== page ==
Keanu Reeves Is Latest to Consider Warner Bros.’ Pricey Akira

NEW YORK, NY - APRIL 04: Actor Keanu Reeves attends the Cinema Society with DeLeon Tequila and Moving Pictures Film & Television screening Of "Henry's Crime" at Landmark's Sunshine Cinema on April 4, 2011 in New York City. (Photo by Larry Busacca/Getty Images) Photo: Larry Busacca/2011 Getty Images

Vulture hears that Keanu Reeves recently began talks about starring in the Hughes Brothers' planned live-action adaptation of the 1988 cyberpunk classic Akira after he finishes filming 47 Ronin. If so, whew. We hear that both Brad Pitt and Ryan Gosling had passed on the nerve-rackingly expensive project, and Warner Bros. was fast running out of movie stars with global appeal.

The studio needs to cast someone who can ensure a big worldwide gross: Our spies say the working budget is now an awe-inspiring $230 million, and Warner Bros. has been searching — so far, in vain — for a co-financier. (Recently, Legendary Pictures, the financing entity based on Warner’s own lot, declined to share the risk on Akira, leaving the studio with the option of either swallowing hard and doubling down or finding an outside partner.)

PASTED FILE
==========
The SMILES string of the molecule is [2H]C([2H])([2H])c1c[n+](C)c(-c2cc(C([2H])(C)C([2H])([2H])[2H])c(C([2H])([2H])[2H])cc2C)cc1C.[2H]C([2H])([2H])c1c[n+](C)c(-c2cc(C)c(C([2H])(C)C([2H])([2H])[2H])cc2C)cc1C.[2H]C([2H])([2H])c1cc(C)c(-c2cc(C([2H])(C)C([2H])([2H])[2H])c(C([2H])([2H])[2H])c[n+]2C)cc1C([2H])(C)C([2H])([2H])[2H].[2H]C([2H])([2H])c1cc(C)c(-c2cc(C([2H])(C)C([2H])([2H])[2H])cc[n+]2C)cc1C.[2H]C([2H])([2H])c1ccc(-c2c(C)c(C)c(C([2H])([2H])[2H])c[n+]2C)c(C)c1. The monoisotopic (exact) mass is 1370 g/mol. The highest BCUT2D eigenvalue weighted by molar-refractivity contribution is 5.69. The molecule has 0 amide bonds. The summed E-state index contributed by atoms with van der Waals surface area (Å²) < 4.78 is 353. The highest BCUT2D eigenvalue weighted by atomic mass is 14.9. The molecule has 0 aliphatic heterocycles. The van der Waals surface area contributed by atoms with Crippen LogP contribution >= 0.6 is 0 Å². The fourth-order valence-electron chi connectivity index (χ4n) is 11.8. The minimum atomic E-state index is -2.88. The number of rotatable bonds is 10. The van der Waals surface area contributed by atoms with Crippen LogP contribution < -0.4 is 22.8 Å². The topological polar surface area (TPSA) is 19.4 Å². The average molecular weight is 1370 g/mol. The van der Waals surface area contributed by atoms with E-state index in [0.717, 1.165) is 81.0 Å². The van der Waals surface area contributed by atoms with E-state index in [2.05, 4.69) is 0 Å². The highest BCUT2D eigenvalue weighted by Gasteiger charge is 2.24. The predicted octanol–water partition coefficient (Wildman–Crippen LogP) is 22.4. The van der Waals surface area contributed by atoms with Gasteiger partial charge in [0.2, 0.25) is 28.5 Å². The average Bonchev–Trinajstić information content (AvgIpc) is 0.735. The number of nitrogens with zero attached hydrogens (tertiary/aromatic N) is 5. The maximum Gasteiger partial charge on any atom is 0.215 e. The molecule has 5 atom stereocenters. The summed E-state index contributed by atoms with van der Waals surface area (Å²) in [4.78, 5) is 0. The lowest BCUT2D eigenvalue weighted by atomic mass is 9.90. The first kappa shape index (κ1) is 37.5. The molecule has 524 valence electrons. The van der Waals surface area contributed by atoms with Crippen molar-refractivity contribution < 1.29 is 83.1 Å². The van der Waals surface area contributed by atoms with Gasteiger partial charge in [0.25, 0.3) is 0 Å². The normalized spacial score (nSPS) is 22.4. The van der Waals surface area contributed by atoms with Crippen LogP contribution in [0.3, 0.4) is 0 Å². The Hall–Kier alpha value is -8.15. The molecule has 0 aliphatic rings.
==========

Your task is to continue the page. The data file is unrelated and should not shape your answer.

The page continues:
In today's big-budget-phobic economic climate, we also hear that Warner Bros. is in talks about co-financing a daunting undertaking over at Universal: Imagine Entertainment’s adaptation of Stephen King’s seven book series, The Dark Tower, in which Javier Bardem is still in negotiations to star. (Contrary to a recent Variety report, another source familiar with the situation insists that the project is not in turnaround.) The plan was always expensive: to tell the story in three movies and two TV seasons, the first of which would be directed by Ron Howard. But since Comcast has taken over at Universal, greater scrutiny of spending has been the rule, and there’s much trepidation about green-lighting a $300 million bit of business all by your lonesome. (Universal reps declined to comment on this story.) It’ll be interesting to see if Warner Bros. and Universal can work out a “you scratch my back, I’ll scratch yours” position on their two budget-busting projects.